I remember enjoying using a bit and auger with my father when I was little. You never see these anymore. People just use power drills. Another one you don’t see much of anymore are planes. They had a blade sticking a bit out of the bottom and you could take layers of wood off. Much faster than sanding. Once again, people now just use power sanders or planes and other tools that are powered.

One of the most unusual was a type of plane. Unfortunately it was stolen so I no longer have it. It was my grandfather’s. It was used for planing an edge, say perhaps a picture frame. But it would plane two edges or sides at once. Rather than being flat, the plane’s bottom was shaped in a right angle. The blade also had a right angle in it. So when you planed something, you would get a perfect right angle and two sides would be planed at once. Wish I still had it.

Mills as Giant Tools

by adminpower

Have you ever been to a mill? There were saw mills and woolen mills and grain mills and more. They were basically huge tools or machines. Nowadays they have been shrunk and a combine going along the field basically does most of what a mill originally did.

At first, they were all water powered and then later many switched motors. Some later used turbines powered by the water flow instead of the water wheels. The water wheels always had a direct mechanical linkage. The turbines which were more efficient than the water wheels could be also set up with a direct mechanical linkage. Or they could be used to generate electricity to drive motors to drive the machinery.

If you have never been to a mill, you should. They were a marvel of 1700s and 1800s engineering. And you wouldn’t believe how many there were. On the US East Coast there were thousands of them. In Pennsylvania alone there were almost 2,000 of them. Possibly more.

Interestingly many were on fairly small streams and creeks leading into larger rivers. It took a bit to get the water wheel turning, but once started, it didn’t take much water to keep it going.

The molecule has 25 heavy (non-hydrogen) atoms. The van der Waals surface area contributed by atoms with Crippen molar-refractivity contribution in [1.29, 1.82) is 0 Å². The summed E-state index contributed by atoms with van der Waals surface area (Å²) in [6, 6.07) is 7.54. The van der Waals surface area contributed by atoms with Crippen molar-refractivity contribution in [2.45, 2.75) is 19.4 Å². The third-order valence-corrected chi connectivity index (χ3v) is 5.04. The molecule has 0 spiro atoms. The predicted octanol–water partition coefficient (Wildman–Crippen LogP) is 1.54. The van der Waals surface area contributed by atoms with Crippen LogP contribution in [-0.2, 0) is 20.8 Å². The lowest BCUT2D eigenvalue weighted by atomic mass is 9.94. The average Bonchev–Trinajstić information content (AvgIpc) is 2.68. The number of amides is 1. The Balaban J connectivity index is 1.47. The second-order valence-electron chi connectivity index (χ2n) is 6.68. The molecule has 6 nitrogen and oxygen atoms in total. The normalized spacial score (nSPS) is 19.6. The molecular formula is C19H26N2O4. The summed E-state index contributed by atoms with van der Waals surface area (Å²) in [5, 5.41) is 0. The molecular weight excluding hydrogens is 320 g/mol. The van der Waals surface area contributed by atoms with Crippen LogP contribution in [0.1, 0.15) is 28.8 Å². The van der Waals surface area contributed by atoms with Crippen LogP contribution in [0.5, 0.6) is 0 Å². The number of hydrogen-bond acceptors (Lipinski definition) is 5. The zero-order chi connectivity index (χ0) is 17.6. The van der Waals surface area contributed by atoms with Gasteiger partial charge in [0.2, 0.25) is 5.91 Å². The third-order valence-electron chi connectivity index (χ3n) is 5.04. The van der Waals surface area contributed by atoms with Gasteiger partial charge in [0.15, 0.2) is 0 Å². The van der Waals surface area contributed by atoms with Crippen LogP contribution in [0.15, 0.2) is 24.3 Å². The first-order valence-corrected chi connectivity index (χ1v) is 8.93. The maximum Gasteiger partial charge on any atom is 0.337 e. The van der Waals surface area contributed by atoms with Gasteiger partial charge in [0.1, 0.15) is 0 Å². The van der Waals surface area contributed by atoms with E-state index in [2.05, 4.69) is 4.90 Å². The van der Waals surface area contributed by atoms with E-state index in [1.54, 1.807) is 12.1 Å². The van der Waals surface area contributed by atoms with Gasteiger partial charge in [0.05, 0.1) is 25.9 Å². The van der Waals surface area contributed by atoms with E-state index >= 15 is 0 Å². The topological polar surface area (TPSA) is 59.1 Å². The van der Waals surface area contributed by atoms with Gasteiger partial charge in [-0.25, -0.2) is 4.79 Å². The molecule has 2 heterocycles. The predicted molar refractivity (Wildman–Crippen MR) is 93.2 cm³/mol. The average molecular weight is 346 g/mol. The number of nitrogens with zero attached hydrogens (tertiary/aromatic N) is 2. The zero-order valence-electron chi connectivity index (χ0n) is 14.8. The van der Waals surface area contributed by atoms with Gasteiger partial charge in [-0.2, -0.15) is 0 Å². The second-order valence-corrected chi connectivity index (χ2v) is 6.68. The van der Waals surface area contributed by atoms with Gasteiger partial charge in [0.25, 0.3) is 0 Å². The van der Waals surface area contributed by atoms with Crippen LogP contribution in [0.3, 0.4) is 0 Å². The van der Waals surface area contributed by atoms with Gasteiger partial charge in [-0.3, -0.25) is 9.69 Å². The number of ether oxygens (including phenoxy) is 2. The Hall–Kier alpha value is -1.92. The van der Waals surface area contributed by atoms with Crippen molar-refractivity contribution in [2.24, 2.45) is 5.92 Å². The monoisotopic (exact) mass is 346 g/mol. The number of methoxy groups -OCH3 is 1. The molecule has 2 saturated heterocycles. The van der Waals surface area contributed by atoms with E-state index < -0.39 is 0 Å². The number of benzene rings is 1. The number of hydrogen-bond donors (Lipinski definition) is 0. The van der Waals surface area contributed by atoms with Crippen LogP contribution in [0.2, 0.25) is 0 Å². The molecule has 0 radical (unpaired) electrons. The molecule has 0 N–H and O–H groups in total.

When a farmer would come to the mill with a wagon of grain to be milled, it would be typically be hoisted to the top floor. That is why with most mills you will see a large beam extending out from the peak of the roof with a pulley that was used to hoist the grain and any equipment and supplies they needed on upper floors.

They then made use of gravity and as the grain was processed it normally moved down through the mill. One of the first things that would be done was to put it in a separator. The amazing thing is that these have changed little in design over the last 150 years. In fact, one company said they still use the same size screens as they did in the 1850s. So if you have an antique separator, you can buy a screen from them and it will fit fine.

The separator has shafts that are rotated by whatever power source is currently used. The shafts spin a blower and also a shaker. The grain goes on top of a larger screen. The grain and smaller contaminants drop through and the chaff and larger particles are blown away. Typically they would be blown down a tube and out one end of the mill, usually over the river. A biologist said that that this practice significantly changed the ecology of the river around the mill.

Then the grain lands on a smaller screen that is too small for the grain to fall through but dirt and weed seeds fall through and are carried away, leaving just the grain.

Then the grain would be taken down to the mill wheels to be ground into flour. Then the flour would be bagged or boxed and moved down to be shipped out.

Over time different devices were invented to make the mill work less labor intensive. A major inventor in this regard was Oliver Evans. His mill, Greenbank Mill in Delaware still operating as a museum. Besides revolutionizing how mills worked, he also other important inventions, in particular the high pressure steam engine.

Going to one of these mills and seeing what they did with wood and iron is rather incredible. Today it looks clunky and antiquated but at one time it was cutting edge technology.